A New York State Supreme Court judge has signed a temporary restraining order blocking the shutdown of WBAI, the radical freeform radio station that was abruptly taken off air this week by its parent company after six decades of broadcasting.

The ruling was handed down by Judge Frank Nervo late Monday. Hours earlier, the station's longtime owner, Pacifica Foundation, fired most of the WBAI staff, changed the locks on the doors, and replaced local programming with shows produced by Pacifica's other stations. Staff members and volunteers for WBAI said they were stunned by the sudden takeover.

Their request for injunction accuses Pacifica's newly-hired executive director, John Vernile, of sending agents into the station's Brooklyn studios for a pre-dawn coup. "Nothing in the Pacifica Bylaws allows such a takeover by its Executive Director, who acted without even debate or a vote by Pacifica's Board of Directors," alleged attorney Arthur Schwartz, who also produces a show on the station.

A hearing on the issue is now scheduled for October 18th. In the meantime, Pacifica is prohibited from seizing equipment, terminating employees, or preventing WBAI from broadcasting.

But according to Schwartz, Pacifica had not yet complied with the injunction. "They're still controlling the signal for Times Square and the website," he told Gothamist on Tuesday morning. "They have an inside person giving them passwords."

He added that staff members arrived at the Brooklyn offices on Monday night following the ruling and broke the locks on the doors. They found their computers disconnected and papers haphazardly scattered.

As of 10:30 a.m., WBAI was playing nationally-syndicated content. An unsigned message, apparently posted by the parent company, greets visitors on the website. It reads in part:

As a network we hold each other together, we act in the spirit of solidarity and fiduciary responsibility. The WBAI staff has tried for several years to mitigate a ballooning debt and has been unable to do so. WBAI has accumulated $4 million debt to the Pacifica Central Services - a weight our stations, Archives, and National Office have had to carry. Additionally, we as a network of stations must secure $3.2 million to repay a loan that is due in full in 2021.

On Monday, October 7th the Pacifica Foundation had to suspend most of the local NY operations. We were necessitated to act in the most responsible way we saw in order to stabilize and secure the future of 99.5fm WBAI and the network. While this decision was abrupt it was after careful examination of all possibilities.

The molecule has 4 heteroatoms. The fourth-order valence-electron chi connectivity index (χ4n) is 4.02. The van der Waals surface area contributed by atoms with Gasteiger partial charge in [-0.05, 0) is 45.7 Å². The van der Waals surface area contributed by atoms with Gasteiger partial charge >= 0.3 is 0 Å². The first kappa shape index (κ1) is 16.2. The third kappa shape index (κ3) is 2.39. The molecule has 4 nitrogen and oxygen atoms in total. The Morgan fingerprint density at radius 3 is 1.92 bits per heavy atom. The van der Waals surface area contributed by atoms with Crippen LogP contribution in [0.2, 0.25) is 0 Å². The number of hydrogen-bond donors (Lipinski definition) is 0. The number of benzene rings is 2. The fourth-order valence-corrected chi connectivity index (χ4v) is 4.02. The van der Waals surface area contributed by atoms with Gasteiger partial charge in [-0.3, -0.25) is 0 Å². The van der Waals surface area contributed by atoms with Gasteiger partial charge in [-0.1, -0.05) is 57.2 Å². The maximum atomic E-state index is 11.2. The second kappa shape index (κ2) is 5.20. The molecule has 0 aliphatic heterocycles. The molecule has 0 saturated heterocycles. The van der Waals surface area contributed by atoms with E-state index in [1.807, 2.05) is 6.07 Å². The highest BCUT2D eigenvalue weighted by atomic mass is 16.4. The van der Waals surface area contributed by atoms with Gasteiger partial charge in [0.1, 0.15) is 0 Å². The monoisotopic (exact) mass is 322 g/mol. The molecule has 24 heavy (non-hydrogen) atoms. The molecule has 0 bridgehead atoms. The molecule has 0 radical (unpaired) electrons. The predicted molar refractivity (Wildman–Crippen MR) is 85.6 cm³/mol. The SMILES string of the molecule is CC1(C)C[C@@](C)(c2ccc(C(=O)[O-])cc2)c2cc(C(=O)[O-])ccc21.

WBAI has long struggled financially, and has been plagued in recent years by management turnover, layoffs, and a now-settled lawsuit with its former landlord, the Empire State Building.

Attorneys for the station, however, allege that the true impetus for the seizure was a recent promotional piece, in which longtime producer Mimi Rosenberg says the words "Stop Trump." Pacifica executives allegedly cautioned that the language threatened the station's FCC license, and demanded Rosenberg's show be pre-taped and reviewed for content.

After WBAI station manager Berthold Reimers refused, Vernile penned a letter on September 27th putting the station on notice. "As a result of your unacceptable performance, this letter represents a written warning," reads the note, included in court documents.

Pacifica staff, including Vernile, did not respond to Gothamist's inquiries. In a statement immediately following the shutdown, the network vowed to "relaunch WBAI, once we are able to create a sustainable financial structure station." It's unclear what that structure would look like, and employees for the station say they've been given no clarity from executives.

"It's because they don't like the content," Schwartz told Gothamist. "It's ironic that WBAI would get taken off the air by a progressive foundation for saying 'Stop Trump.'"

Producers for the station plan to meet tonight. A local station board meeting will be open to the public on Wednesday.